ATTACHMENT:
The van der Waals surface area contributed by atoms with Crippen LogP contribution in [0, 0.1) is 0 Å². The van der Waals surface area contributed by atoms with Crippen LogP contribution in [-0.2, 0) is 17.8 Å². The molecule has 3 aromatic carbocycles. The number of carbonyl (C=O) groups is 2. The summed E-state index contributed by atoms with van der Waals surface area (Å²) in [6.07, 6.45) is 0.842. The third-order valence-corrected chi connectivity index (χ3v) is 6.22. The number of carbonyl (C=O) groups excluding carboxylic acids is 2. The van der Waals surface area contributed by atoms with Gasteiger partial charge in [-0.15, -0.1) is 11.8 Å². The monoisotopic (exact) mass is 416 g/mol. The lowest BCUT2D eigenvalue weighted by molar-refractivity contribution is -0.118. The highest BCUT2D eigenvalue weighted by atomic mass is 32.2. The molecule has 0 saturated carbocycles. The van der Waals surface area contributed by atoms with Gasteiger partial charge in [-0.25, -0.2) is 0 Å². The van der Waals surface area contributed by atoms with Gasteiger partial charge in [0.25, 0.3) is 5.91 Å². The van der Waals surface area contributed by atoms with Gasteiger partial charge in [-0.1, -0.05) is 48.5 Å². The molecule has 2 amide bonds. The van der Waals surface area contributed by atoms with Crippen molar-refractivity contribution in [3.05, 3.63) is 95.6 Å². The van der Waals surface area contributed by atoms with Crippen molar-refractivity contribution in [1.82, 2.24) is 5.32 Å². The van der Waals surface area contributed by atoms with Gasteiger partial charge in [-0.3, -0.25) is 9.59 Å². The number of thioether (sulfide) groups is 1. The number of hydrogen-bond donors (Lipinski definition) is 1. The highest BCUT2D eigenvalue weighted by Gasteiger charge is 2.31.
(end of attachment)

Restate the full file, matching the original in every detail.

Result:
The van der Waals surface area contributed by atoms with Crippen LogP contribution in [0, 0.1) is 0 Å². The van der Waals surface area contributed by atoms with Crippen LogP contribution in [-0.2, 0) is 17.8 Å². The molecule has 3 aromatic carbocycles. The number of carbonyl (C=O) groups is 2. The summed E-state index contributed by atoms with van der Waals surface area (Å²) in [6.07, 6.45) is 0.842. The third-order valence-corrected chi connectivity index (χ3v) is 6.22. The number of carbonyl (C=O) groups excluding carboxylic acids is 2. The van der Waals surface area contributed by atoms with Gasteiger partial charge in [-0.15, -0.1) is 11.8 Å². The monoisotopic (exact) mass is 416 g/mol. The lowest BCUT2D eigenvalue weighted by molar-refractivity contribution is -0.118. The highest BCUT2D eigenvalue weighted by atomic mass is 32.2. The molecule has 0 saturated carbocycles. The van der Waals surface area contributed by atoms with Gasteiger partial charge in [-0.25, -0.2) is 0 Å². The van der Waals surface area contributed by atoms with Gasteiger partial charge in [0.25, 0.3) is 5.91 Å². The van der Waals surface area contributed by atoms with Gasteiger partial charge in [-0.1, -0.05) is 48.5 Å². The molecule has 2 amide bonds. The van der Waals surface area contributed by atoms with Crippen molar-refractivity contribution in [3.05, 3.63) is 95.6 Å². The van der Waals surface area contributed by atoms with Crippen molar-refractivity contribution in [1.82, 2.24) is 5.32 Å². The van der Waals surface area contributed by atoms with Gasteiger partial charge in [-0.3, -0.25) is 9.59 Å². The number of thioether (sulfide) groups is 1. The number of hydrogen-bond donors (Lipinski definition) is 1. The highest BCUT2D eigenvalue weighted by Gasteiger charge is 2.31.